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Melissa Rosenberg is on the move.
In a competitive situation, the Jessica Jones creator and showrunner will depart the Netflix Marvel drama after season three and move to Warner Bros. Television with an overall deal. Sources say the indie studio outbid Netflix for Rosenberg’s services in a deal that ultimately is worth in the eight-figure range. Ultimately, Rosenberg was ready to do something different and was ready to move on to new projects though Netflix is said to have courted her to stay.
Under the multiple-year pact, Rosenberg will create and develop new projects for Warner Bros. TV. She is currently focused finishing up the previously announced third season of Netflix’s Marvel drama Jessica Jones. A return date for the Krysten Ritter-led Marvel Television drama from ABC Studios has not yet been determined. A new showrunner would take over for Rosenberg should Netflix renew Jessica Jones for a fourth season. Rosenberg will remain credited as the show’s creator and executive producer.
“All of my attention remains with the extraordinary cast, writers and production team of Marvel’s Jessica Jones, until the completion of season three,” Rosenberg said. “It continues to be a career highlight working with my partners at Marvel Television and Netflix. We’re extraordinarily grateful to the viewers who have supported us every step of the way on Jessica’s journey, which is so beautifully realized by Krysten Ritter and the amazing cast including Rachael Taylor, Eka Darville and Carrie-Anne Moss. We have so many talented storytellers in every area of this show, who I’m honored to call friends and collaborators. As I look ahead after this season, I’m thrilled that I will be able to explore new projects with the talented team at Warner Bros. Television and push myself in new challenging creative directions.”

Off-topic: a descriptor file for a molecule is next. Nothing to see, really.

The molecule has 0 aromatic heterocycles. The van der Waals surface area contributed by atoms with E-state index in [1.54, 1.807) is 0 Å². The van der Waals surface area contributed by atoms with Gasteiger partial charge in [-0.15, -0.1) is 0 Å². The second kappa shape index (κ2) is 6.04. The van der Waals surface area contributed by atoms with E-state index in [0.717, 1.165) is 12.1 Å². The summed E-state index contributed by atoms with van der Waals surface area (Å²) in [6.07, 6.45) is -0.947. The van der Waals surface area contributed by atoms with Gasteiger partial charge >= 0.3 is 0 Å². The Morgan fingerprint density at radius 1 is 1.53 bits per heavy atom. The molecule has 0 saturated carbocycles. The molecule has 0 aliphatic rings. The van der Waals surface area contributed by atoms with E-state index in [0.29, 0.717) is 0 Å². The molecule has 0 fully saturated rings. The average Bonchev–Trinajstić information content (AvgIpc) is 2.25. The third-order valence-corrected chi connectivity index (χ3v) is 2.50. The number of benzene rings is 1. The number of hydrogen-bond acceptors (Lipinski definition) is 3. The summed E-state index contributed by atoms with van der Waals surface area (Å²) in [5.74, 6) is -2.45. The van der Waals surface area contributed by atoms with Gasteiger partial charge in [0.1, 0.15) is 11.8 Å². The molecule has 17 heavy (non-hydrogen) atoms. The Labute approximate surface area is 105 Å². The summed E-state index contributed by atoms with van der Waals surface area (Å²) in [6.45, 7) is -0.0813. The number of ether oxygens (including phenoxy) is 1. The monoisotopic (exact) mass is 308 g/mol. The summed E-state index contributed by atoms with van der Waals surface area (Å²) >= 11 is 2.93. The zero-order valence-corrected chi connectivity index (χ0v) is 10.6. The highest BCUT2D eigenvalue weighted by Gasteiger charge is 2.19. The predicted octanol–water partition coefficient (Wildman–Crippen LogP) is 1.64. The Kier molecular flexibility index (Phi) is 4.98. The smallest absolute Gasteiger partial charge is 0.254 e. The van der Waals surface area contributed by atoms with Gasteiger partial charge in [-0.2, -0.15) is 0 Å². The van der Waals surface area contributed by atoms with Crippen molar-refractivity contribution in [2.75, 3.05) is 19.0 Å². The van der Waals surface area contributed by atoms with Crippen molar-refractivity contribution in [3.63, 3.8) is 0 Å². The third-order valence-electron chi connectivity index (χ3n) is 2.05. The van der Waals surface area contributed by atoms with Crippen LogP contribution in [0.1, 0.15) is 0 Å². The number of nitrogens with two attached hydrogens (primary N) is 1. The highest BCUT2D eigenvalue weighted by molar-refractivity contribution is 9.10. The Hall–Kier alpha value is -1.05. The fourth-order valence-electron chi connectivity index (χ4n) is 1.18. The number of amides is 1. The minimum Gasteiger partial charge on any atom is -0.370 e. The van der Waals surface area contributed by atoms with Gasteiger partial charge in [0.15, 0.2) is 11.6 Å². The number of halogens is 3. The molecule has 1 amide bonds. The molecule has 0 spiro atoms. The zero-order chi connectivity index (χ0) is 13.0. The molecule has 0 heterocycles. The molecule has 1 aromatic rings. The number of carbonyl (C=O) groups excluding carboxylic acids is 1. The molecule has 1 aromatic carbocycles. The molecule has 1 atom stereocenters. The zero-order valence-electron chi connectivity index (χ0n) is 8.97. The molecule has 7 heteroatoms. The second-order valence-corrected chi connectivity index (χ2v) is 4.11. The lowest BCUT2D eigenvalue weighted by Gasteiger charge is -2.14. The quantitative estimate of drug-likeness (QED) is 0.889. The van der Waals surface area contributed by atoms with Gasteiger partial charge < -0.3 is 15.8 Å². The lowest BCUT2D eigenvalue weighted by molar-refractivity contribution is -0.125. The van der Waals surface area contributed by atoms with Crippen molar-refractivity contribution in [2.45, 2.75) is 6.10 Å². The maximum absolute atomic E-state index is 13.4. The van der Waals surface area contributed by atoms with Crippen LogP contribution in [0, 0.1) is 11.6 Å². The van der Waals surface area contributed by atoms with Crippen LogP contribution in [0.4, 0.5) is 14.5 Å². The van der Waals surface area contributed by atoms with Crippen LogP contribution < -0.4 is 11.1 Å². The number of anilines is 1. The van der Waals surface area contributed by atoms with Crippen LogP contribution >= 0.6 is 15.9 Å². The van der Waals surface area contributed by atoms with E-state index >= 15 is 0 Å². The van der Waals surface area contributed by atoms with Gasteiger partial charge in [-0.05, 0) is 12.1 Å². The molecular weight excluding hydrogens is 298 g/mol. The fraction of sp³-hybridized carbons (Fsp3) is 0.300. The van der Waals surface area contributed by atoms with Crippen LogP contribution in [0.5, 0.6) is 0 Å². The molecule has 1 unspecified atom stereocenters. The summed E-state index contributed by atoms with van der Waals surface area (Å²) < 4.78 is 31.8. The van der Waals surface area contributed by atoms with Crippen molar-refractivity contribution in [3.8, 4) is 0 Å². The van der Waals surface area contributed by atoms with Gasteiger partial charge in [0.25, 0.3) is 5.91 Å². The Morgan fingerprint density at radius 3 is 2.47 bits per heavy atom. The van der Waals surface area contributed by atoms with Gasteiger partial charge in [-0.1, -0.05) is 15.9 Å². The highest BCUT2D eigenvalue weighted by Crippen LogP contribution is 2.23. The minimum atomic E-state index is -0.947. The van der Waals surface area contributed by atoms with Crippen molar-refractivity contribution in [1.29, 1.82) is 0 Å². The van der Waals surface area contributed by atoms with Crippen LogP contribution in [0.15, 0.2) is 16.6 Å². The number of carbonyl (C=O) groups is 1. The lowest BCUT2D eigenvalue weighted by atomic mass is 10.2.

Rosenberg led Jessica Jones to critical acclaim and a prestigious Peabody Award. Her small-screen credits include Dexter, Ally McBeal, The O.C., Party of Five, Boston Public and more. On the film side, she penned the screenplays for all five films in the Twilight franchise as well as the first Step Up. She launched her production company, Tall Girls Productions, in 2011. The shingle develops and produces film and TV series with a focus on complex roles for women both in front of and behind the camera. Rosenberg is repped by UTA and Hansen Jacobson.
Rosenberg’s deal marks a key win for traditional studios, which have seen a number of top showrunners (Shonda Rhimes, Ryan Murphy, Kenya Barris) exit for lucrative Netflix pacts.
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